Cardinal Zen slams Vatican diplomats who say that embracing the Patriotic Association is needed to preserve the church’s hierarchy and sacraments. “I would prefer no bishops,” he says. “With fake bishops you are destroying the church.”

That’s what nearly happened in Hungary and other Soviet satellites in the 1970s after Rome embraced an Ostpolitik (“Eastern Policy”) of cooperation with Communist authorities. “The Churches in those countries have not been saved through the Vatican diplomacy,” he wrote recently, “but thanks to the unswerving faith of the simple faithful!”

He believes the same would happen in China if the Vatican refused to bow to Beijing. “The underground church is evangelizing very well,” he notes, even as authorities have destroyed 1,000 church crosses since 2013 and kept underground bishop James Su Zhimin in secret detention for two decades. “Also in the official church there are so many good people. . . . They are not afraid. Why should you surrender?”

“Pope Francis has no real knowledge of communism,” the cardinal laments. He blames Francis’ experience in Argentina, where military dictators and rich elites did evil while actual or accused communists suffered trying to help the downtrodden. “So the Holy Father knew the persecuted communists, not the communist persecutors. He knew the communists killed by the government, not the communist governments who killed thousands and hundreds of thousands of people.” (In China it was tens of millions.)

“I’m sorry to say that in his goodwill he has done many things which are simply ridiculous,” the cardinal says of the pope. These include his approaches to both China and Cuba, the other communist state he has courted at the apparent expense of human rights. But still he’s the pope, so even if he signs a bad deal Cardinal Zen says he won’t protest once it’s done.

His message to the faithful in that case: You’re never obligated to act against conscience. “You are not bound to join the Patriotic Association. You can pray at home if you lose your churches.” An underground priest who loses his flock can go home and till the soil. “You’re still a priest anyway,” he says. “So wait for better times. But don’t rebel against the pope.”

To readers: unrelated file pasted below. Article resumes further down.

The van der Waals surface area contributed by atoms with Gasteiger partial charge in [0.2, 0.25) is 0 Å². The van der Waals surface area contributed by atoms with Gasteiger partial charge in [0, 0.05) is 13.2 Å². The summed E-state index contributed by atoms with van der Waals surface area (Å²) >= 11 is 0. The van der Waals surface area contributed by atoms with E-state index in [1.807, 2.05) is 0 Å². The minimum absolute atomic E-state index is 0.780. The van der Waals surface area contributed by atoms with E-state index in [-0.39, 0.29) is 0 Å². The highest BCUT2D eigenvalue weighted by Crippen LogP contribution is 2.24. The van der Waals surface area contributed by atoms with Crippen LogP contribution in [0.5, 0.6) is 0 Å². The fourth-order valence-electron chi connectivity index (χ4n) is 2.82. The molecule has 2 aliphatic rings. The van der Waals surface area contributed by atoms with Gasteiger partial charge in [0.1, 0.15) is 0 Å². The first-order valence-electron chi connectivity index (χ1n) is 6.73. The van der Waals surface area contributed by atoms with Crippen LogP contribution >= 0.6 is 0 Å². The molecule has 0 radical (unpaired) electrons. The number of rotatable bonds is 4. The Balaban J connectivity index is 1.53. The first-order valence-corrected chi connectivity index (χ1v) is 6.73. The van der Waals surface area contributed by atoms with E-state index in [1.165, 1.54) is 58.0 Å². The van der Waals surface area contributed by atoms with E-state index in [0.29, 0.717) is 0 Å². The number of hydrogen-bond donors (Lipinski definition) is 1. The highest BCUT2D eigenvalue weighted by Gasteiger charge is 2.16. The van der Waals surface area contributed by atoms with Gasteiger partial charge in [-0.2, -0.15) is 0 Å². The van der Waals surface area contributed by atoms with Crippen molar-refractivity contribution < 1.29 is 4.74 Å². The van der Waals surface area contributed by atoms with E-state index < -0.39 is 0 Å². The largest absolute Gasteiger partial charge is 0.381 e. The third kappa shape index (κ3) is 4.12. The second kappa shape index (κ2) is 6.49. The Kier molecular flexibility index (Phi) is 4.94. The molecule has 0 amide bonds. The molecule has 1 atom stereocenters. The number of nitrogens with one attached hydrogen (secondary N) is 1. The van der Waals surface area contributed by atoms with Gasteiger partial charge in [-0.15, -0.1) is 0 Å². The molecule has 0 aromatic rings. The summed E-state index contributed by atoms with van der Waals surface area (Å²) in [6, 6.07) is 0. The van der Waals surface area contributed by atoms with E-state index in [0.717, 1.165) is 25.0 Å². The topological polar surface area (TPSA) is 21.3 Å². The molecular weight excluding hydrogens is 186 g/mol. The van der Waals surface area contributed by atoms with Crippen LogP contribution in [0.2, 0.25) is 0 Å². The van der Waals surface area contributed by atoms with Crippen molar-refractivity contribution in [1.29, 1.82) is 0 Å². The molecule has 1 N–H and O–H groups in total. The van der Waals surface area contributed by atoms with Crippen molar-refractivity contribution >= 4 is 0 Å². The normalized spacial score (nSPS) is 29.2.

Mr. Feith is a Journal editorial writer based in Hong Kong.

2 thoughts on “Pope Francis’ blindness to the evils of communism in Cuba manifests itself in China”

  1. One can expect “His Holiness” to act in keeping with his Jesuit background, not to mention his socialist ideology, and this is not mere speculation given his prior conduct. At best, he thinks himself far more clever than he is or he thinks the powers of evil are much more “manageable” than they are. There’s no worse fool than a smugly self-satisfied and self-justifying fool. This guy and JFK should have gotten on famously.

  2. I still cannot quite wrap my head around the papal choice to project such abysmally bad optics as encapsulated by this photo (and far too many others with both Castro brothers). Regardless of his own political views, he has to have some basic grasp of PR and how symbols and images function, and yet he has shown an astonishing, not to say outrageous, lack of discretion, propriety, sensitivity and tact. Either he deliberately meant to give serious offense, which makes no practical sense, or he truly saw nothing wrong with his conduct and found it perfectly reasonable and appropriate.

    The latter possibility seems much more likely, because it fits the ease and “naturalness” of his public interaction with both Castro tyrants. That implies he meant no harm, but we are left with the fact that he did give very serious offense, grievously scandalizing the victims of the totalitarian Castro dictatorship, especially those who are practicing Catholics. Such presumed lack of awareness and understanding is extremely disturbing, because it amounts to blindness, and even if it is genuine as opposed to willful blindness, a blind man cannot lead or guide safely or effectively. If he cannot “get” something so obvious as the Cuban reality, how can he be trusted on other matters like Venezuela or Colombia, for instance?